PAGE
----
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Today's manufacturers are currently undergoing one of the biggest transformations for decades, as technological advances and the rise of trends such as big data and the Internet of Things (IoT) revolutionise the way they do business.
Companies now have to deal with more information than ever before, while coping with issues such as regulatory demands, quality control guidelines and a fast-moving business environment. However, this also presents huge opportunities for businesses that are able to rise to these challenges.
In an environment where companies are under intense pressure to take items from the drawing board to full production in the shortest possible time, having the right infrastructure underlining key operations can give enterprises a vital competitive advantage over less- connected competitors.
Maximising the data revolution
One of the biggest drivers for change in the manufacturing industry is the explosion of available data. Over the last few years, the amount of information generated by businesses around the world has grown exponentially, and manufacturers are feeling the pressure to tap into this.
Figures from Cisco, for instance, suggest that overall global IP traffic is set to nearly triple by 2020, with much of this coming from developments such as IoT that will be particularly pertinent to manufacturers. It found machine-to- machine connections are expected to grow nearly three-fold from 4.9 billion in 2015 to 12.2 billion by 2020, representing nearly half (46 per cent) of total connected devices.
This in turn demands more reliable, high-bandwidth networks that will need to scale up quickly in order to ensure information is transferred and processed effectively. It's all very well having access to this data, but being able to use it effectively and turn it into valuable insight is another matter.
The emergence of IoT is set to be one of the biggest disruptors in the tech world in the near future, and it will be particularly important to manufacturers. For example, sensors on the factory floor will be able to give real-time insight into the performance of a business and spot potential problems or maintenance issues before they occur.
However, to be useful, they must be able to send this data back - usually wirelessly - for instant processing, with no latency that may lead to delays or inaccurate readings. This demands a robust business networking solution.
Getting information to the right places
Fast connectivity is not just essential for generating and analysing information. It's also vital that the most relevant data - whether created by the business or derived externally - is delivered to the people that need it most in a timely manner.
A recent Warwick Analytics study cited this as one of the biggest challenges facing the manufacturing sector. Respondents in the industry highlighted data being spread among too many systems, which take too long to join and transform, as their number one inhibitor, ahead of concerns over the quality of data and the amount of time required to clean it.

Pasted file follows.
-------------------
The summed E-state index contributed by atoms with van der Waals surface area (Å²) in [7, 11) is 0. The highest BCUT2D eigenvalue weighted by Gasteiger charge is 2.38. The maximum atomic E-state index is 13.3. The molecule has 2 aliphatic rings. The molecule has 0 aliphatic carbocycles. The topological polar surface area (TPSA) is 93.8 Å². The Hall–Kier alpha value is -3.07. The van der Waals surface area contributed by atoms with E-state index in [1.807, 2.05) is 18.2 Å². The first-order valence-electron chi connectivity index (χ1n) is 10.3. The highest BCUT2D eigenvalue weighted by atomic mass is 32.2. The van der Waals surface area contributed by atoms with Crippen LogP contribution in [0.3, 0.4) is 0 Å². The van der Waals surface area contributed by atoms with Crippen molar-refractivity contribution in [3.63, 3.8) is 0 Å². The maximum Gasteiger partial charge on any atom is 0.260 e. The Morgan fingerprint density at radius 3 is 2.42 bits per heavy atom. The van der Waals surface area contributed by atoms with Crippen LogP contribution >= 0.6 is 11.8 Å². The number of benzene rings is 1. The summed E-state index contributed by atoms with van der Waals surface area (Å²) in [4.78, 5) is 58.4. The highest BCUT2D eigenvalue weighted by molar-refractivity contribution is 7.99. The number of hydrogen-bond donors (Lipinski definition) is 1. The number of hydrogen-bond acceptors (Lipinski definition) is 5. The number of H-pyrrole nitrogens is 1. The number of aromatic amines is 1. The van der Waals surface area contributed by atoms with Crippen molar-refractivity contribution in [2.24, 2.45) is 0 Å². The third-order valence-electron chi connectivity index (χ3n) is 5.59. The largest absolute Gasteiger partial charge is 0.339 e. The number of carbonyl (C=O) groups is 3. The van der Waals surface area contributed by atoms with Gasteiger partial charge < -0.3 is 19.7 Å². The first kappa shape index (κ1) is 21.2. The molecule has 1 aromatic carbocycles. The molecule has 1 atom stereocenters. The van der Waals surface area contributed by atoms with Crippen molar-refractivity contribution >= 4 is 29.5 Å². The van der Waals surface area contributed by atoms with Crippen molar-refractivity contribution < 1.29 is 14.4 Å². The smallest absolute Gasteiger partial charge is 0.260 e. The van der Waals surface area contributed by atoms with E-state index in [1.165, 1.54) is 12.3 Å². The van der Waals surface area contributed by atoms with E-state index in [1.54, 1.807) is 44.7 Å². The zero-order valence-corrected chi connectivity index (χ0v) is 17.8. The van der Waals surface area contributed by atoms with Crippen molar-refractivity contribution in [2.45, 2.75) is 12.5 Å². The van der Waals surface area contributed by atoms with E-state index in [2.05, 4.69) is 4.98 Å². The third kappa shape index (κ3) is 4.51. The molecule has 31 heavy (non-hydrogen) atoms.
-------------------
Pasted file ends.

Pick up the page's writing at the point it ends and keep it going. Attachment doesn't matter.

Getting data to people in the field will be essential for success, so effective mobility solutions will also be critical. Whether it is delivering the latest data via smartphone to sales agents during customer meetings, or giving supervisors up-to- the-minute production data on a tablet on the factory floor, a fast, reliable connection is vital in ensuring that employees have the right information at their fingertips no matter where they are.
A more virtualised environment
Given the vast amounts of data that manufacturers now collect, they need advanced solutions for the storage and processing of this information. Building an on-site data centre can be costly and time-consuming, which is why many companies are turning to virtualisation and cloud computing tools in order to meet these demands.
These solutions are especially useful when manufacturers need to share data between multiple sites. Having centralised resources simplifies management and optimises how hardware is used, leading to greater efficiency and lower costs.
However, these technologies require an advanced next generation network in order to achieve their full potential. With large numbers of employees accessing data simultaneously from multiple locations a resilient, secure and reliable infrastructure is crucial.
For companies that can effectively harness this data, the rewards are significant. Warwick Analytics found 92 per cent of manufacturing executives expect the use of data analytics to lead to at least a ten per cent improvement in business performance, so having the right infrastructure to enable this is a must.
For information on the right connectivity options for your business you can view our Ethernet profolio of products.